Unpaid Labor Contribution-Too Big to Ignore
A recent editorial in the Detroit Free Press by Stephen Henderson intrigues us. His topic: The reason to talk about race and racism. The topic interests us because it goes to the heart of Unpaid Labor Contribution. Stated plainly, the Contribution of the first 12 generations of African Americans to the success of the United States is massive. Everyone benefited from it directly or indirectly. Everyone benefits from it today. And it’s equally true that everyone was hurt by it and that everyone is hurt by it today. Henderson connects the past to the present in touching both of these themes.
He connects the past to the present by discussing the success of one of our most prominent founding fathers – Ben Franklin. Among other things Franklin was a very successful newspaper publisher. After he had made his fortune he became an abolitionist. While he was making his fortune he profited greatly from slaves and slavery. How did he do it? He sold advertising in his paper for buying and selling slaves, slave auctions, finding escaped slaves, and selling slaves he accepted on consignment.
One can only imagine the thousands upon thousands upon thousands of Ben Franklins whose fortunes were made and passed on generation after generation. Banking. Shipbuilding. Insurance. Manufacturing. Farming. Mining. Logging. Distilling, Construction, and on and on and on. This went on and on and on for 250 years. This went on for 169 years before we became a nation. Unpaid Labor made great fortunes.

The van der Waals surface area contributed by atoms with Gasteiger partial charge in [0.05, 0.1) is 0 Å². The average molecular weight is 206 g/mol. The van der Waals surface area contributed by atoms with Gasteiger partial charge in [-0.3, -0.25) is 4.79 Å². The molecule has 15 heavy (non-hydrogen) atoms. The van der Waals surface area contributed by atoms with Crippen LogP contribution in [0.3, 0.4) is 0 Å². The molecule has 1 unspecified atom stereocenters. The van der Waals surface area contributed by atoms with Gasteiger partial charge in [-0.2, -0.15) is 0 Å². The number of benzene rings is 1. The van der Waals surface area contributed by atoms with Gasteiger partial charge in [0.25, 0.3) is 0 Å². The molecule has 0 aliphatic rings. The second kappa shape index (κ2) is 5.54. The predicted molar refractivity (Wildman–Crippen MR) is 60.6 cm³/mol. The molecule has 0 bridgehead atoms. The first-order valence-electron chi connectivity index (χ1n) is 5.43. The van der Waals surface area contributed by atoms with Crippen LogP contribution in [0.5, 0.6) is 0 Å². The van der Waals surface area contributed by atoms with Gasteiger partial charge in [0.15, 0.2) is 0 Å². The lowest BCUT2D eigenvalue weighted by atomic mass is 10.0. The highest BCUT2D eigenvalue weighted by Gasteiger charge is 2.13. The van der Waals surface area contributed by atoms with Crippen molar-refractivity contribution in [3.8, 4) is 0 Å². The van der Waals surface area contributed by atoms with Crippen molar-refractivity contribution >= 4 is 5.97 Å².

One can only imagine the thousands upon thousands of Unpaid Laborers whose misfortunes were made for them and passed on generation after generation. Slavery made great misfortunes. From either perspective Unpaid Labor runs so deeply through the foundation of every aspect of America that the whole enterprise would collapse if it were removed. The past is connected with the here and now.
Henderson’s editorial mentions the wealth gap and police shootings of black men and extraordinary wealth created by Unpaid Labor. He mentions his readers who say enough is enough with all the race talk. We’re tired. It makes us uncomfortable. He says more talk is needed not less.
Unpaid Labor agrees with him. We believe that more talk is needed. We believe that the discussion must include honoring the Contribution of 12.5 million people working their entire lifetimes for 250 years as the foundation of the most successful nation in modern history. The fortunes and misfortunes associated with that singularly significant fact in the history of our country demand the discussion.
Photo Credit: TheConsultantLounge.com